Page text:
Pawpaw Trees: A Native Fruit


Even though Pawpaw is native to eastern Kansas, many people in the state have never eaten one. Fruit resemble fat bananas and are generally up to 6 inches long and as much as 3 inches wide. The taste is unique and is difficult to describe but is often said to resemble bananas or pineapple and has a texture somewhat like custard. They are rarely grown commercially because they are difficult to ship. Ripe fruit will only hold 2 to 3 days at room temperature and up to a week under refrigeration.

Pawpaw prefers a well-drained, moderately acid (pH 5.5 to 7.0), moist soil and like a high organic matter content. An organic mulch is also recommended. Irrigation will be helpful to necessary depending on what part of Kansas they are grown.

In the wild, the pawpaw is an understory tree and may do better with partial shade, especially during the first 2 to 3 years. Protection from high winds is also advisable due to the large leaves.

The pawpaw is a small tree that may reach 20 feet high but is less broad. Trees require cross pollination and so at least 2 and preferably 3 different varieties should be grown. These trees are pollinated by insects other than bees and must be planted close together. Trees should be no further than 30 feet apart in order to insure good pollination.

The soil for planting should be prepared in advance of receiving the trees. Amend the soil with organic matter in the area where the trees will be planted. Do not amend just the soil from the planting hole especially if the soil is heavy and has a high clay content. If you do, you have essentially made a pot for the tree that will hold water and may drown the tree. Rather add organic matter to the area in which the tree will be planted before digging the planting hole; at least a 10 foot by 10 foot square. You may want to treat the entire area where your trees will be planted. Add 2 inches of organic matter to the surface of the soil and then till in. In heavy soils, it may also be helpful to construct berms before planting. A berm is simply an area that is slightly higher than the surrounding soil so water drains well.

The planting hole should be the same depth as the root system but 2 to 3 times as wide. Pawpaws have fleshy roots and are better planted in the spring (April) rather than fall unless container grown. Container grown plants can be planted virtually anytime.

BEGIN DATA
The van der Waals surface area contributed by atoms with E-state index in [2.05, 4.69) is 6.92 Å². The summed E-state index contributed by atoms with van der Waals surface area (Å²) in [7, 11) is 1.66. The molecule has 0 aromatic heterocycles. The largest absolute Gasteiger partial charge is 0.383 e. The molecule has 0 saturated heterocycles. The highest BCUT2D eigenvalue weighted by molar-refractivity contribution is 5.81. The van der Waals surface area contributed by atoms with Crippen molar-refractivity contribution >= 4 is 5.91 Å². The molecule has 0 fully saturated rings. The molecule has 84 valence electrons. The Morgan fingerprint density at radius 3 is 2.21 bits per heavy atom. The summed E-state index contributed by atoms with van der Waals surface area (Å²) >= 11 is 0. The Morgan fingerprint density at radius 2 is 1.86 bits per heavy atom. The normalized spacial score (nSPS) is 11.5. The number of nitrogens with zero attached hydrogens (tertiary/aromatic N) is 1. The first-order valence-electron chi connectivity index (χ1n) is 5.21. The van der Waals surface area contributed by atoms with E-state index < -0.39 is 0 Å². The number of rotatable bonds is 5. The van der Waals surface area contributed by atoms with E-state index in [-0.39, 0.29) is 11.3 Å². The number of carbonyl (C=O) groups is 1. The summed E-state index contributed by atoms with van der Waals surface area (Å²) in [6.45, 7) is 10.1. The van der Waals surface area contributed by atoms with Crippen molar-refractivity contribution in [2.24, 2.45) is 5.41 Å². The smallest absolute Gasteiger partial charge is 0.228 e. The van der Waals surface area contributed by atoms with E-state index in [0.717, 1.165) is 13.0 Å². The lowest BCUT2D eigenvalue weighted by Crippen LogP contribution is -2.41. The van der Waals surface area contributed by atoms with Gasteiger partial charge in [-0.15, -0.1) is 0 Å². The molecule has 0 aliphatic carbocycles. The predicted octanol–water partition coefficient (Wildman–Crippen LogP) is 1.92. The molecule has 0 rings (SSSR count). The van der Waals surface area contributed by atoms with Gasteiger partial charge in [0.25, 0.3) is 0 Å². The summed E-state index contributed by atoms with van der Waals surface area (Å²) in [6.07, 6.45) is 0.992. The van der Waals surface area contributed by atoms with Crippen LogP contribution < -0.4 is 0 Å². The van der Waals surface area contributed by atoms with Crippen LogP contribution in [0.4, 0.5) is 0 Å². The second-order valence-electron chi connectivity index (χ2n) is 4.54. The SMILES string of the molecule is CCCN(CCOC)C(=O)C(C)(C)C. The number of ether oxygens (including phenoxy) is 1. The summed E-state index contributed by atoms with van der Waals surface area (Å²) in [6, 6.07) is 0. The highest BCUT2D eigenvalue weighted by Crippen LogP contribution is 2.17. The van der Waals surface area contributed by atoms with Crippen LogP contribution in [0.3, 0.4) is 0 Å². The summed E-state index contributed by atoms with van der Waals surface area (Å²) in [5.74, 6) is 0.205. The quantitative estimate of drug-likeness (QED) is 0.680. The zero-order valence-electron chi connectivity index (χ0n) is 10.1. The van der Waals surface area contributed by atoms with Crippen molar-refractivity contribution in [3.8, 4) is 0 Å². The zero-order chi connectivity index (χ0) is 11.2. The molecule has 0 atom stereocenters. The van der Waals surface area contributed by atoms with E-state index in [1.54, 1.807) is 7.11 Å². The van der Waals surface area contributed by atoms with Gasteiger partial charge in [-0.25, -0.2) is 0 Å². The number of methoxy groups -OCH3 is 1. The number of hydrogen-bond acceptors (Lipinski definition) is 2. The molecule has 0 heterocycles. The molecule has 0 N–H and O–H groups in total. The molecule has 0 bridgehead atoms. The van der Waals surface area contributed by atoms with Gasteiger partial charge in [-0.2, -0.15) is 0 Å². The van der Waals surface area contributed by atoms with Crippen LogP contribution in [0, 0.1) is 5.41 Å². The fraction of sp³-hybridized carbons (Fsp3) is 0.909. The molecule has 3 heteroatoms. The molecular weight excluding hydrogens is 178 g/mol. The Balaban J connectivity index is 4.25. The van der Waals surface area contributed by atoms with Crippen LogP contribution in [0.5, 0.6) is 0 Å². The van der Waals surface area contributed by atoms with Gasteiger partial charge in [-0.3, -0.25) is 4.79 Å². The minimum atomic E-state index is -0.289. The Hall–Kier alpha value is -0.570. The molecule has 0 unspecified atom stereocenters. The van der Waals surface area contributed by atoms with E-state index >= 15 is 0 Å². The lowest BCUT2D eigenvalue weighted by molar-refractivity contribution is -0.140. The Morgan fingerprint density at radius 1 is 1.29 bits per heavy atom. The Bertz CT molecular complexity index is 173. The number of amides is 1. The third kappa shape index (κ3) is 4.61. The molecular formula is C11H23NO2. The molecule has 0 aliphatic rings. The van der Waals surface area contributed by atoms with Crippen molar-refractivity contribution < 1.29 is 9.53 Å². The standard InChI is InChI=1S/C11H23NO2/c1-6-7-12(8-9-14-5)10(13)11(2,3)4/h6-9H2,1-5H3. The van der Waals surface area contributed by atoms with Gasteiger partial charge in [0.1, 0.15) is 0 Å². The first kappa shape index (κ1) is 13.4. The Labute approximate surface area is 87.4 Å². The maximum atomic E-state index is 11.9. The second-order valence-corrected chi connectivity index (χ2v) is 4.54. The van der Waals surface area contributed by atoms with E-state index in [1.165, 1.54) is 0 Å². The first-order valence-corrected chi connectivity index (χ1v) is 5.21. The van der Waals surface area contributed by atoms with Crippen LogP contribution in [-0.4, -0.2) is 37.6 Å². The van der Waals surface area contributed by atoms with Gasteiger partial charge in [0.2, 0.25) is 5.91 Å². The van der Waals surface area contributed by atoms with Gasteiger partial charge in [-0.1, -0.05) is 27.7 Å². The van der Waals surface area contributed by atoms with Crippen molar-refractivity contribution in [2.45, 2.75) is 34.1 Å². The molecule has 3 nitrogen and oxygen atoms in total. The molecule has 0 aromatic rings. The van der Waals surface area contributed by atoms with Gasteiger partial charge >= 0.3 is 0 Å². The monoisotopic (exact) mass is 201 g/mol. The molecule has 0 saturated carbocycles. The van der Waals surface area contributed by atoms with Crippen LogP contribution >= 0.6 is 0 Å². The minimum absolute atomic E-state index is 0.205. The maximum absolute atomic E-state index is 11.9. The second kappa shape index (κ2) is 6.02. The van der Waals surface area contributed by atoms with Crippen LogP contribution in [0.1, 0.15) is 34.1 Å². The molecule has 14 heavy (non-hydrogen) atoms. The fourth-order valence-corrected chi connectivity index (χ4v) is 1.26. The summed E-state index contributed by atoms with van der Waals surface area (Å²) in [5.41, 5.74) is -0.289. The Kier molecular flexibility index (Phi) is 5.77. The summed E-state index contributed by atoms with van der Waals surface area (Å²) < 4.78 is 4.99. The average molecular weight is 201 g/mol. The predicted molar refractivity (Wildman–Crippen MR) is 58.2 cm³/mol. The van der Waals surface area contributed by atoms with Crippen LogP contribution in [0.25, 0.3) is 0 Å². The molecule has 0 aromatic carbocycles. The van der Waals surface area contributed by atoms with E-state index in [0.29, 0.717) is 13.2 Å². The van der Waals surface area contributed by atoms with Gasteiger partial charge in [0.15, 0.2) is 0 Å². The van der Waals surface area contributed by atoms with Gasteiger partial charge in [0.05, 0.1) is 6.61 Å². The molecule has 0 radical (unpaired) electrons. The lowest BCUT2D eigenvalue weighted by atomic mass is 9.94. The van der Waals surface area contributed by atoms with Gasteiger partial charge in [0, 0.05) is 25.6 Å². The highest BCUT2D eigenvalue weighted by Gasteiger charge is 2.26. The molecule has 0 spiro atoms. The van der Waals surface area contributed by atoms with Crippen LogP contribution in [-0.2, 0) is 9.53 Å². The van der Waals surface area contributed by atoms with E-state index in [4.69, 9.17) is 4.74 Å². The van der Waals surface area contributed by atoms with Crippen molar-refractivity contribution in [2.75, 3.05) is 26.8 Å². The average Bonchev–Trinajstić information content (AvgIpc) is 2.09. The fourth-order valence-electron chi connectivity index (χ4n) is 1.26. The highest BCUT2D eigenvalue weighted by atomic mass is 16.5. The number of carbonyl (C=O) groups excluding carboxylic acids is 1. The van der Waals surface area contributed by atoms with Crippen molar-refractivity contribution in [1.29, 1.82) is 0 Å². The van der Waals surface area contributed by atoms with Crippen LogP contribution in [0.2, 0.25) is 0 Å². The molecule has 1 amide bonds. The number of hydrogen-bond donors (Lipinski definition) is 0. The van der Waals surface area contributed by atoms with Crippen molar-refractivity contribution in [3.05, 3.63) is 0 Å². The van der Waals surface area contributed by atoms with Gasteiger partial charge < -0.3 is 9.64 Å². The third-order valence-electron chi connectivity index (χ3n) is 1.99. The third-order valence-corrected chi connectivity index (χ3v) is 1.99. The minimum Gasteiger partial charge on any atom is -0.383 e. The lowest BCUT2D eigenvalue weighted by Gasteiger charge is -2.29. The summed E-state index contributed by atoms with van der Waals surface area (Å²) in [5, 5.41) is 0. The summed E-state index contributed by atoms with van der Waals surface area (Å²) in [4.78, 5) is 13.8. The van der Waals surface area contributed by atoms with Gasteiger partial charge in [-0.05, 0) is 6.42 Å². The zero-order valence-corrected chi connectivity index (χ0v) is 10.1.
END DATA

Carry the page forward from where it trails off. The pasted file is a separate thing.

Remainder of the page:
Keep newly planted trees well-watered. The soil should be moist but not water-logged. Keep the planting area completely free of weeds or any other type of vegetation within 3 feet of the trees. Mulching is recommended.

There has been a significant amount of work done on pawpaw by Kentucky State University. You can reach their pawpaw site at http://www.pawpaw.kysu.edu/. Kentucky State has seedling trees available for sale though I would recommend getting named varieties instead as the fruit will be of a higher quality. There are a
number of named varieties available from Peterson Pawpaws at http://www.petersonpawpaws.com. Neil Peterson’s pawpaws are theresult of 25 years of research and have been widely tested. Both of the above websites are excellent sources of information.

Pawpaws are also available from Stark Brothers (www.starkbros.com) and Raintree Nursery (www.raintreenursery.com) including some of the Peterson varieties.

The University of Missouri has a couple of different pawpaw cultivar trials. You can find results from one of these trials
at http://www.centerforagroforestry.org/pubs/pawpaws.pdf .

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One Response to “Pawpaw Trees: A Native Fruit”

  1. tanalyn dollar Says:

    Just a quick note of thanks for an informative article on pawpaw trees and for referring us as a source. If we can provide resources or you have feedback to share with us, I welcome the dialogue!

    Tanalyn Dollar
    Internet Marketing Manager
    Stark Bros.
    573.754.8874

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